The Amazon is, not to state the obvious, a mammoth subject for a documentary, presenting a seemingly infinite number of possibilities to approach imparting information while offering sumptuous visuals. The good news, this Academy Award nominated feature is aces in the visuals department. The bad news, the focal point chosen by filmmaker Kieth (yes, he spells his name that way) Merrill is downright ridiculous, with an actor portraying a medicine man descendant of the Incas ultimately meeting up with a real-life American doctor and researcher, Greg Plotkin. My jaw was agape throughout much of this meandering enterprise, again for both good and bad reasons--the scenery was ceaselessly spectacular, while the "dramatic" framing (and I use the term extremely loosely) was simply unbelievably bad and ham-handed.
Amazon starts out well with a cheesy clip from some old black and white film showing an intrepid "white hunter" escaping marauding cannibals, only to be beset by marauding crocodiles. It's funny and perfectly sets up Linda Hunt's nice narration about misconceptions surrounding our South American watery neighbor. Unfortunately that then gets us to the descendants of the Incas. You know something is amiss when the soundtrack Andean flutes and drums don't match anything remotely being played by the on screen performers (keep an eye on the drummers). There's something artificial going on almost right off the bat, and it's what ultimately keeps this sometimes riveting piece from being truly exemplary.
That then introduces us to one of the two main characters (and isn't it strange using the word character for a supposed documentary), an Incan shaman who is out to find new cures for his people. He secures some ice melt from a high mountain top, which he hopes to trade in the "big city" for some other miracle cures. Working from the other end of this spectrum is Dr. Plotkin, a researcher who has looked into medicinal uses for such things as curare, the "poison dart" additive than can easily kill, but which, when used in moderation, has had a number of life saving medicines made from it.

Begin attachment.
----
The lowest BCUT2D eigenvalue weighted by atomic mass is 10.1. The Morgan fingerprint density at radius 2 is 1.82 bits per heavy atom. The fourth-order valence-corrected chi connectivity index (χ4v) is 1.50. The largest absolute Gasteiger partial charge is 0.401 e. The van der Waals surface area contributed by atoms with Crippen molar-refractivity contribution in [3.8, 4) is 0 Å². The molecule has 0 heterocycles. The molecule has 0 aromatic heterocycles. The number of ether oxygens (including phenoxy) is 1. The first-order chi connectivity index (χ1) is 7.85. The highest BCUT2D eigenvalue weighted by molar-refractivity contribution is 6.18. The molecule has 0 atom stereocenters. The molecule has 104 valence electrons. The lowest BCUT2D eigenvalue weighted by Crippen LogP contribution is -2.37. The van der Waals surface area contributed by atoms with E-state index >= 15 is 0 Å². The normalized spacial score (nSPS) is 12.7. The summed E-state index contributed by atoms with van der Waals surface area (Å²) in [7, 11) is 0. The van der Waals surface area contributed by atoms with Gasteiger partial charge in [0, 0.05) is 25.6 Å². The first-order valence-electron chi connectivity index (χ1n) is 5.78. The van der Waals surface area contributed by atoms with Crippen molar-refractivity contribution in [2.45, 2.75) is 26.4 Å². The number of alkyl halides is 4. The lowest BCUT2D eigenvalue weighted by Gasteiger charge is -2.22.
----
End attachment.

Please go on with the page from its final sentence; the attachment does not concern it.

As these two radically different people slowly work toward a momentary meeting, we do get one amazing vista after another. There are, of course, numerous shots of the raging river itself, but we also get a number of interesting sidebars showing various lifeforms that live in and around the river, things like tapirs and pink dolphins. This is where Amazon really comes alive and fulfills its potential. I really had to wonder why the inert dramatic framing device was used at all--the documentary would have been simply spectacular had it been a no frills added tour of the waterway and its ecosystem.
Probably not helping is the fact that neither Plotkin nor the Indian actor hired to portray the shaman have an real performing experience. What that results in is acting! (you should be picturing Jon Lovitz saying that), a hyperbolic style that is completely unsuited to the form and substance of the documentary. If Plotkin is a little more nuanced (as hopefully he should be, playing himself, after all), the Indian actor is sadly pretty abysmal, making him laugh worthy at times (his reaction shot when he stumbles across a lost tribe is priceless).
If you can get past this night in amateursville, Amazon does offer an incredible bounty of sights and sounds, if not an overabundance of information about the huge river and its many denizens, human and otherwise. Like the river itself, Amazon is a sort of muddy affair, prone to meandering, but also offering a rare glimpse into sights very few humans have experienced.